USU Becomes 'All Steinway' School with Sorenson Legacy Foundation Gift
Tuesday, Jun. 12, 2012
Beverley Taylor Sorenson spoke at the "All Steinway" celebration.
Sally Coveleskie, national director of institutional sales for Steinway & Sons traveled to Logan to officially welcome USU to the elite ranks of 'All Steinway' schools.
Music Department Head James M. Bankhead, USU President Stan Albrecht and Caine College of the Arts Dean Craig Jessop accepted the official 'All Steinway School' designation.
The Music Department at Utah State University has joined the elite ranks of “All Steinway Schools” in a campaign that culminated with a gift from the Sorenson Legacy Foundation.
With the Sorenson Legacy Foundation gift, in combination with the vision and support of additional earlier donors, USU recently acquired 44 new Steinway and Steinway-designed pianos, upgrading and replacing all pianos in its music department.
The Department of Music includes the Piano Program, led by USU’s Juilliard-trained pianist and longtime professor Gary Amano.
“This gift has an immediate and positive impact at Utah State University, not only in the Piano Program but throughout the entire department,” Amano said. “Thanks to the support of the Sorenson Legacy Foundation and others, the pianos we now have available for students and faculty are as good, or better, than those found anywhere.”
The campaign to achieve “All Steinway” status was headed by Dennis Hirst, a member of the piano faculty and director of the Wassermann Festival. To attain that status, 90 percent of pianos in a program must be Steinway designed and built, he said.
“The path to this designation has been a lengthy one,” Hirst said. “Since 1995, nearly $500,000 has been gifted to USU to restore and replace pianos, laying the foundation for USU to become an ‘All Steinway School.’ The generous Sorenson Legacy Foundation gift capped the process.”
The Sorenson Legacy Foundation has a tradition of supporting education and the arts, and the gift to the Caine College of the Arts continues this legacy. The foundation previously supported an arts education endowment at USU through a major gift.
“Children need the arts, and Utah State University plays a major role in providing arts education and interaction opportunities for young people,” said philanthropist and arts education advocate Beverley Taylor Sorenson. “This gift to Utah State brings music into the lives of many. I am gratified knowing that it will benefit students for generations.”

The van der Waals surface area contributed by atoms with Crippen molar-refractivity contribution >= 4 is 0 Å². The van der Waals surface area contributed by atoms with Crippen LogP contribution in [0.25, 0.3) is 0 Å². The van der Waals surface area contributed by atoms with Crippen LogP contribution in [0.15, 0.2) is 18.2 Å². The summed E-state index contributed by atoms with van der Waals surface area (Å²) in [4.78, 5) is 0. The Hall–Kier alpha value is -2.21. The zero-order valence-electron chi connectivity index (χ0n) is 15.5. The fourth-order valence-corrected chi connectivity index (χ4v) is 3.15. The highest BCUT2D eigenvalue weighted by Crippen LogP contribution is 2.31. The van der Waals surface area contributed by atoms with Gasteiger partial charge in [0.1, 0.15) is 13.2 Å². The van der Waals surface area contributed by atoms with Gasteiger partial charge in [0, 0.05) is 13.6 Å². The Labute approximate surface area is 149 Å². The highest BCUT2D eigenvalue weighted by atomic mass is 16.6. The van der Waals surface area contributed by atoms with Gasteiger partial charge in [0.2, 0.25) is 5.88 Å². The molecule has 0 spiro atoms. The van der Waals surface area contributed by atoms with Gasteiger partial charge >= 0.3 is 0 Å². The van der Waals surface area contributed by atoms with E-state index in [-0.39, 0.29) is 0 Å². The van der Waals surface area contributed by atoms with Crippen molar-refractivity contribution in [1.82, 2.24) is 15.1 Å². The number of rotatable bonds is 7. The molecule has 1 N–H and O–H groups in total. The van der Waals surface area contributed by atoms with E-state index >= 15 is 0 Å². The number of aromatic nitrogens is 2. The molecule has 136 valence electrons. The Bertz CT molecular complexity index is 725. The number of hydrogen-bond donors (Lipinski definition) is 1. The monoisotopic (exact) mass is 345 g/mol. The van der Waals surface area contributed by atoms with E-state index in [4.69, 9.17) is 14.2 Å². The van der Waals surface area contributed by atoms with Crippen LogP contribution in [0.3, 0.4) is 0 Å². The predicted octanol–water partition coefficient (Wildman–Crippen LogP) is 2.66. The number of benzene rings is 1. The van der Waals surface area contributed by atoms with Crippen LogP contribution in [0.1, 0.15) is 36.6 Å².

USU’s All Steinway designation was unveiled at an event hosted by USU President Stan Albrecht and Caine College of the Arts Dean Craig Jessop, a celebration that opened the 2012 Wassermann Festival. Sorenson attended the announcement that included performances by students — past and present — from USU’s Piano Program.
“We are tremendously grateful to the Sorenson Legacy Foundation, and especially Beverley, for their generosity,” Jessop said. “This gift propels our mission of achieving excellence in all we do.”
For piano aficionados, Steinway pianos are referred to by model designations determined by size. USU obtained five models (“S,” “M,” “A,” “B” and “D”) that range from a 5 foot 1 inch model to a 9-foot model. The new pianos have been placed in student practice rooms and teaching studios, as well as in departmental classrooms, faculty studios and, finally, performance spaces.
The tradition of Steinway pianos at USU goes back to 1949 when the first concert grand was purchased. However, that piano began its musical life much earlier. Built in 1904, it spent its first 45 years on the concert stages in New York City before being refurbished prior to shipment to Logan, Utah, and the Utah State Agricultural College Jan. 18, 1949. After nearly 60 years of service on campus, the piano needed significant restoration that, thanks to the support of several donors, is now complete. The nearly 110-year-old piano is still in service and is used in the choir room as a performance piano, an example of the quality and longevity of the Steinway instrument.
“The tremendous improvement in our piano inventory through this gift is impossible to quantify,” said Mike Bankhead, head of USU’s Department of Music. “Every music student benefits by having classrooms and practice rooms with excellent instruments, and the community as a whole benefits by having world-class instruments in our performance venues.”
The Steinway pianos acquired, especially the performance pianos, were selected by members of the USU piano faculty in New York City. Every Steinway piano is custom built.
“We are pleased with our designation as an All Steinway School and the new pianos,” Amano said. “Our students are aware they have access to some of the best instruments in the business.”
The All Steinway announcement opened the Wassermann Festival, one of the premier activities provided by the Piano Program at USU. The festival features concert pianists of the first rank in solo recitals, including, in past years, a number of Van Cliburn Competition winners. Additionally, it provides master classes and workshops for promising piano students. The 2012 sessions were the first to take advantage of the All Steinway designation.
“The university is indebted to many who have supported our arts programs through the years,” said Utah State University President Stan Albrecht. “The latest gift by the Sorenson Legacy Foundation has elevated our music program to an even higher level and we say thank you. Utah State University has a proud artistic heritage and a bright future.”
- USU Piano Program
- USU Department of Music
- USU Caine College of the Arts
- Steinway & Sons
- Video, “Building Excellence: The Journey to an All-Steinway School”
Contact: Dennis Hirst, USU Piano Program, (435) 797-3257, email@example.com
Writer: Patrick Williams, USU Public Relations and Marketing, (435) 797-1354, firstname.lastname@example.org